Environment Dashboard

Viewing your deployment environments

The built-in Kubernetes dashboard is a good way to see what your clusters are doing but it is mostly focused on low level constructs such as pods and docker images. The Helm environment dashboard on the other hand offers an application level view of your cluster, but it only applies to Helm deployments.

To bridge this gap, Codefresh also offers a Environment Dashboard for both Kubernetes and Helm releases that allows you to see cluster status in addition to what the pipelines are doing.

Codefresh Environment Dashboard

Codefresh Environment Dashboard

The environment dashboard is configurable and each environment can represent a plain Kubernetes deployment or a Helm release. You can access the dashboard by clicking on Environments from the left sidebar in Codefresh.

How environments work

The purpose of an environment is to give you an overview of both the cluster status as well as the builds that affect it. The environment acts as a link between the status of builds and the status of the cluster.

Components of an environment

Components of an environment

A Codefresh environment is based on two components

  • a cluster namespace that holds a deployment/service (or a Helm release in the case of Helm)
  • an association between builds and this cluster

When you visit the environment screen you can see consolidated information on what your environment is doing. Codefresh will pull live data from the cluster to populate the status bar of each environment entry and will automatically show the status of the last 3 builds that affected this environment.

The overall status of the environment (shown as a green or red label at the top of the environment card) is the exit result of the last build that affected that environment.

The URL shown at the environment is just a shortcut link that allows you to quickly visit the user application exposed by the environment (if this is applicable). It is not used by Codefresh for anything else (i.e. Codefresh does not check it to actually decide if an environment is healthy).

Creating an environment

You can create an environment in two ways:

  • Describe the environment details in the any pipeline that affects it using the special env syntax. The first time the pipeline runs, the environment GUI entry will be created automatically in the dashboard
  • Create the environment details yourself straight from the Codefresh UI

To create an environment while in the dashboard screen, click the New environment button on the top right corner and fill in the required details:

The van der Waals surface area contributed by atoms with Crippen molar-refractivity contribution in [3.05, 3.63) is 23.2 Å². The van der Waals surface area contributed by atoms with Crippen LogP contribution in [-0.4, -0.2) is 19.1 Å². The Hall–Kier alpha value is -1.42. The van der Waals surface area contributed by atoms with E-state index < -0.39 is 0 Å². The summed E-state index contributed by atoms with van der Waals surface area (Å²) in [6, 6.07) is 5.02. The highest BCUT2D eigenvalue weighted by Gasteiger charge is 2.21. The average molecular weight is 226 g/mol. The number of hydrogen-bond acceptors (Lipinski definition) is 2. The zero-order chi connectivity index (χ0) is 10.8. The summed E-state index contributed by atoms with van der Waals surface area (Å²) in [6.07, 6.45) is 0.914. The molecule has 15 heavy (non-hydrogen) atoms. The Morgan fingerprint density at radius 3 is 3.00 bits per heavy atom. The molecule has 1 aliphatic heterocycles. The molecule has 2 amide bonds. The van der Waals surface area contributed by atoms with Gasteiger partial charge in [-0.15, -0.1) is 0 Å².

Creating an environment from the GUI

Creating an environment from the GUI

When you create an environment for your application, you can define the following:

  • Helm boards: Namespace, Cluster, and Release. Namespace is useful when you have more than one Helm release per namespace, or you have the same Helm release in more than one namespace.
  • Kubernetes boards: Release, Cluster, and Namespace.

Once you create the environment, Codefresh will pull automatically the status of pods/deployments/services from the cluster and show it at the environment status bar. To link specific pipelines to that environment follow the env syntax guide.

You can also combine the two ways by first creating an environment in the GUI and then associating it with a pipeline. But notice that in that case the environment details you selected in the GUI must EXACTLY match those defined in the pipeline (so that the pipeline can detect which environment entry it should update).

Understanding cluster issues

There is no restriction to the number of pipelines linked to an environment (and the number of environments affected by a single pipeline). In fact the true power of the environment dashboard becomes evident when you link multiple pipelines to a single environment.

One of the most common deployment issues are errors in configuration. Instead of just linking pipelines that deploy applications, you should instead link all types of pipelines that affect a cluster. These pipelines can contains

  • application deployments
  • cluster component changes
  • configuration changes (e.g. configmaps or secrets)
  • database changesets

This means that the environment entry will have a history of all changes that happened on the cluster and not just application deployments. Ideally no manual change should happen to the cluster outside of a pipeline.

Looking at the history of an environment

Looking at the history of an environment

Here we have a classic deployment issue where an application is deployed on the cluster and fails, even thought the exact same application tag was previously successful.

Because that team that created this dashboard also linked the pipeline that does configuration changes to the cluster, it is clear that there was a configmap change between the two application deployments. Even though the configuration change itself was successful, the application deployment failed the second time because of it.

With the environment dashboard it is very easy to understand that the configuration change was responsible for breaking the next deployment. An operator can now look at the configuration change and talk with a developer that knows what the application needs and why it failed.

Therefore make sure to link all pipelines that affect a cluster in the environment dashboard and not just application deployments.